The United States has called reported North Korean nuclear concessions welcome but insufficient. North Korean leader Kim Jong Il told Russian officials that Pyongyang would freeze tests and production of nuclear weapons and missiles in the context of renewed six-party negotiations.
Officials in Washington are not rejecting Kim’s gesture out of hand. But they say the concessions the North Korean leader offered in a meeting with Russian President Dmitri Medvedev are not enough to resume six-party talks on ending the North’s nuclear programs.
A Russian spokesman reported that Kim Jong Il said Pyongyang is ready to return to negotiations. Kim also said that in the course of talks, North Korea would be ready to “resolve the question” of a moratorium on tests and production of “nuclear missile weapons.”
The United States has said in the past that such a moratorium is a condition for restarting the stalled nuclear talks.
Short of necessary prerequisites
State Department spokeswoman Victoria Nuland said Wednesday if, in fact, Pyongyang is willing to refrain from nuclear tests and missile launches, it would be welcome.
But she said as is, the offer would be insufficient, noting it doesn’t mention Pyongyang’s uranium enrichment program.
“As you know, their disclosure last November of a uranium enrichment facility remains a matter of serious concern to us. And these activities are a clear violation of their obligations under U.N. Security Council resolutions 1718 and 1874 and contrary to the commitments they made in 2005. So if it’s true, [it’s a] welcome first step, but far from enough.”
North Korea agreed in principle to scrap its nuclear program, including a presumed small arsenal of nuclear weapons, in 2005 in return for economic and diplomatic benefit.
However, the six-party talks, involving the two Koreas, Japan, Russia, the United States and host China dragged on inconclusively and broke down in 2008.
Pyongyang tested a nuclear device in 2006, and another in 2009 after the talks foundered, and has conducted several missile tests.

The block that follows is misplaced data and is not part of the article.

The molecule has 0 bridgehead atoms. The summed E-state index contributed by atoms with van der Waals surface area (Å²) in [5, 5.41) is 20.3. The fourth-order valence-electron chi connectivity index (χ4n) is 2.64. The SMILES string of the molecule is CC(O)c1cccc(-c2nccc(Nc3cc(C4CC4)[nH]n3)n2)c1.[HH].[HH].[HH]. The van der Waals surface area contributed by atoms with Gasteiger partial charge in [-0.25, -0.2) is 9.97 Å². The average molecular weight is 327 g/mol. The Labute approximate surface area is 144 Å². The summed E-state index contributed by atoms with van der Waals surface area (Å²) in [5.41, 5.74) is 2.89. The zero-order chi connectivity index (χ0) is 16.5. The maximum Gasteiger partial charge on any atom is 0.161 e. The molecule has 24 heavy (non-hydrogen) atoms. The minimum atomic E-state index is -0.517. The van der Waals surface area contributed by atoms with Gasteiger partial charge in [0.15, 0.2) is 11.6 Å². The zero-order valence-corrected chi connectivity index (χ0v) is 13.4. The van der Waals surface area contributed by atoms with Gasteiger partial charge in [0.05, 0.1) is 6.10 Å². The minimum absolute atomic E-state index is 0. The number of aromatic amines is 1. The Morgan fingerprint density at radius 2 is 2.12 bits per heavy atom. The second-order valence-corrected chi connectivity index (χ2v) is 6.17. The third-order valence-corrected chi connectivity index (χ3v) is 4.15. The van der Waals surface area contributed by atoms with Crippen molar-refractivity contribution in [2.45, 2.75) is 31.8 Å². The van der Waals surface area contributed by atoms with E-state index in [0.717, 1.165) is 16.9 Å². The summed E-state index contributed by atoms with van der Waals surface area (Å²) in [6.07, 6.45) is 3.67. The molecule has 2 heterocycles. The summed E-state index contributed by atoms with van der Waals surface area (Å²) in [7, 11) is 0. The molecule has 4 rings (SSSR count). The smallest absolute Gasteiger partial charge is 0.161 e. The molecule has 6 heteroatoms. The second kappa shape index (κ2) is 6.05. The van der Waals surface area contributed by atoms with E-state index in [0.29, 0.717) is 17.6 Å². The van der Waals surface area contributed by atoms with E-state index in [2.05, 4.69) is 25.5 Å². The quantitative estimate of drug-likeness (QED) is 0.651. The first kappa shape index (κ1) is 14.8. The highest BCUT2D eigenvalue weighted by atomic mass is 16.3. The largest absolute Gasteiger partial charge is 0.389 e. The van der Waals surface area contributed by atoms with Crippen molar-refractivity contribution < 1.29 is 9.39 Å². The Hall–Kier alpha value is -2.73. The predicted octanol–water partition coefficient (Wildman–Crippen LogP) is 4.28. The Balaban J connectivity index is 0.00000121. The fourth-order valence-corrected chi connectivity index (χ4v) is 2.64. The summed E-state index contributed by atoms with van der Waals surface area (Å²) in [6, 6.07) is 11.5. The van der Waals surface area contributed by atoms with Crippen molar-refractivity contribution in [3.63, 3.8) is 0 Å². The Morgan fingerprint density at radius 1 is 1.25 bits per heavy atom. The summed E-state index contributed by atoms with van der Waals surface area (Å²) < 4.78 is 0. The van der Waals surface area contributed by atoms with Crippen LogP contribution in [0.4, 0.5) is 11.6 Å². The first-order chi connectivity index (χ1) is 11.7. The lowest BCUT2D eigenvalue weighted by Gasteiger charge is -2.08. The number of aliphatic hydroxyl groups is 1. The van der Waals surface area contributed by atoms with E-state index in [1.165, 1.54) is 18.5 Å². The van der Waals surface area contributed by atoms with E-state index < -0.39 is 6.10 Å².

North-South Korea relations were in crisis last year after Pyongyang sank a South Korean warship and shelled a southern coastal island.
Tensions have eased of late, though, with North and South Korean officials meeting last month at an ASEAN conference in Bali, Indonesia. U.S. and North Korean envoys later met in New York.
Some policy analysts are skeptical about North Korea’s recent conciliatory moves, which they link to its deepening economic problems.
Bruce Klingner, the senior research fellow for Northeast Asia at Washington’s Heritage Foundation, said the vague pledges made by the North Korean leader are part of what he terms a “charm offensive.” He said there may be less substance to the gesture than is indicated by news headlines.
“If you look at the actual wording from the Russian spokesperson, they merely stated that in the course of the talks, North Korea would be ready to resolve the question of imposing a moratorium on tests and production of nuclear missile programs," said Klingner. "So it’s far short of a pledge for unilateral action prior to resuming the nuclear negotiations. And also the wording of it clearly gives Pyongyang plenty of opportunity to try to seek out concessions during the talks themselves.”
Klingner said nothing came of a reported North Korean offer last December to re-admit international inspectors to its Yongbyong nuclear complex.
South Korea’s Yonhap news agency quoted a senior official in Seoul as saying the Russia-North Korea summit fell short of expectations, and that Pyongyang needs to address the uranium enrichment issue.
Nuland said she expects U.S.-Russian consultations on the summit once the North Korean leader has returned home. She rejected a suggestion the meeting reflects an emerging alliance between Moscow and Pyongyang. She said Russia’s aim in the six-party talks is the same as that of the United States, and that they will not resume until North Korea meets its previous commitments.